• Consumers 202-208 transfer messages to the SAN via the verbs interface 222 and message and data service 224. A verbs interface is essentially an abstract description of the functionality of a host channel adapter. An operating system may expose some or all of the verb functionality through its programming interface. Basically, this interface defines the behavior of the host. Additionally, host processor node 200 includes a message and data service 224, which is a higher-level interface than the verb layer and is used to process messages and data received through channel adapter 210 and channel adapter 212. Message and data service 224 provides an interface to consumers 202-208 to process messages and other data.
  • FIG. 3 is a diagram of a host channel adaptor 300 that may be used in the SAN of FIG. 1. This host channel adapter 300 includes a set of queue pairs (QPs) 302-310, which are used to transfer messages to the host channel adapter ports 312-316. Buffering of data to host channel adapter ports 312-316 is channeled through virtual lanes (VL) 318-334 where each VL has its own flow control. Subnet manager configures channel adapters with the local addresses for each physical port, i.e., the port's LID. Subnet manager agent (SMA) 336 is the entity that communicates with the subnet manager for the purpose of configuring the channel adapter.
  • Memory translation and protection (MTP) 338 is a mechanism that translates virtual addresses to physical addresses and to validate access rights using memory regions and memory windows. Direct memory access (DMA) 340 provides for direct memory access operations using memory 342 with respect to queue pairs 302-310.
  • A single channel adapter, such as the host channel adapter 300 shown in FIG. 3, can support thousands of queue pairs. By contrast, a target channel adapter in an I/O adapter typically supports a much smaller number of queue pairs.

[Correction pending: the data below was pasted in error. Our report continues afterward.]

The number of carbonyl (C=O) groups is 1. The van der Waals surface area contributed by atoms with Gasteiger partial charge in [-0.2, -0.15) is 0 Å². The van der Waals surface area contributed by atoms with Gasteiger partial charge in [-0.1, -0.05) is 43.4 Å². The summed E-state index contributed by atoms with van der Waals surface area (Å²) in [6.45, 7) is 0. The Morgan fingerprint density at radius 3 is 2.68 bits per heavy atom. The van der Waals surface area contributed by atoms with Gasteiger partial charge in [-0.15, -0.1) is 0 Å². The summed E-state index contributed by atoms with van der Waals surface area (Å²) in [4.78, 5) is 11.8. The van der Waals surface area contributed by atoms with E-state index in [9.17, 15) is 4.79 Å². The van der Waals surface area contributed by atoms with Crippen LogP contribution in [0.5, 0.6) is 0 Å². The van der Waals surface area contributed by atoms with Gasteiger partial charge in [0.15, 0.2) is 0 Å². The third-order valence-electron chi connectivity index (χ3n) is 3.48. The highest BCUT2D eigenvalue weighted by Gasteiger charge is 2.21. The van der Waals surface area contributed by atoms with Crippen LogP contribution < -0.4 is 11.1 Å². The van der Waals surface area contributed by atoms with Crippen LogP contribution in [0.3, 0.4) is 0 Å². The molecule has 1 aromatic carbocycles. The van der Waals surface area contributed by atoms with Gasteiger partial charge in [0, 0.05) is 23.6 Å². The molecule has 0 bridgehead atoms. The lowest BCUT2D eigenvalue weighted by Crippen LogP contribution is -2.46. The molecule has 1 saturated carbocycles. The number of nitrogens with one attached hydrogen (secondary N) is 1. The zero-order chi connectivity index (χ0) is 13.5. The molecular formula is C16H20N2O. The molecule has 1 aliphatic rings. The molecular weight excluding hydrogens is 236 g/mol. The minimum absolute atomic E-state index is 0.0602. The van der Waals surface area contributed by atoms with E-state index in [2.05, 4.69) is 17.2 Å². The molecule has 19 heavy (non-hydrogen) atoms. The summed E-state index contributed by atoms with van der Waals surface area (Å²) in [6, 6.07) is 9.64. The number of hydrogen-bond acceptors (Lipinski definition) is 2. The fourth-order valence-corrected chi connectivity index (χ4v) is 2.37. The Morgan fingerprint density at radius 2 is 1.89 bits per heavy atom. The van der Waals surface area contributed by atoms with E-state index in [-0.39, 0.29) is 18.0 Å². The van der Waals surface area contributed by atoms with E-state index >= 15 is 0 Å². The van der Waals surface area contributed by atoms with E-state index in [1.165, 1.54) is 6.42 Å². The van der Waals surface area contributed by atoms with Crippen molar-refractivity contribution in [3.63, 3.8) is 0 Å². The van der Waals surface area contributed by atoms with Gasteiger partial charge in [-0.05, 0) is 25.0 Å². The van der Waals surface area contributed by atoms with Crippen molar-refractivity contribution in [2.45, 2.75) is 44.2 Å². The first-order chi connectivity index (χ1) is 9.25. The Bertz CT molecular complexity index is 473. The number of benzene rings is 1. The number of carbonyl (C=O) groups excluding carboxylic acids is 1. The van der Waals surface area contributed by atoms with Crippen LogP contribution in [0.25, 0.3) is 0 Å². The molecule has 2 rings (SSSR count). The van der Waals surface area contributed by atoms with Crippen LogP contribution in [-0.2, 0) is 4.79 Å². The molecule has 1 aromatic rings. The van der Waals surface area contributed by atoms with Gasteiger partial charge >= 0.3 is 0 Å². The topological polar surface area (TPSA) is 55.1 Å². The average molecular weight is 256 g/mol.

• Each queue pair consists of a send work queue (SWQ) and a receive work queue. The send work queue is used to send channel and memory semantic messages. The receive work queue receives channel semantic messages. A consumer calls an operating-system specific programming interface, which is herein referred to as verbs, to place Work Requests onto a Work Queue (WQ).
  • A Remote Direct Memory Access (RDMA) Read Work Request provides a memory semantic operation to read a virtually contiguous memory space on a remote node. A memory space can either be a portion of a Memory Region or portion of a Memory Window. A Memory Region references a previously registered set of virtually contiguous memory addresses defined by a virtual address and length. A Memory Window references a set of virtually contiguous memory addresses, which have been bound to a previously registered region.
  • The RDMA Read Work Request reads a virtually contiguous memory space on a remote endnode and writes the data to a virtually contiguous local memory space. Similar to the send Work Request, virtual addresses used by the RDMA Read Work Queue Elements (WQE) to reference the local data segments are in the address context of the process that created the local queue pair.
  • The mechanism that is used to provide the HCA hardware with the information required to change the access rights of a Memory Window is called a Bind Memory Window. A WQE that defines the parameters associated with a Memory Window is placed on a work queue.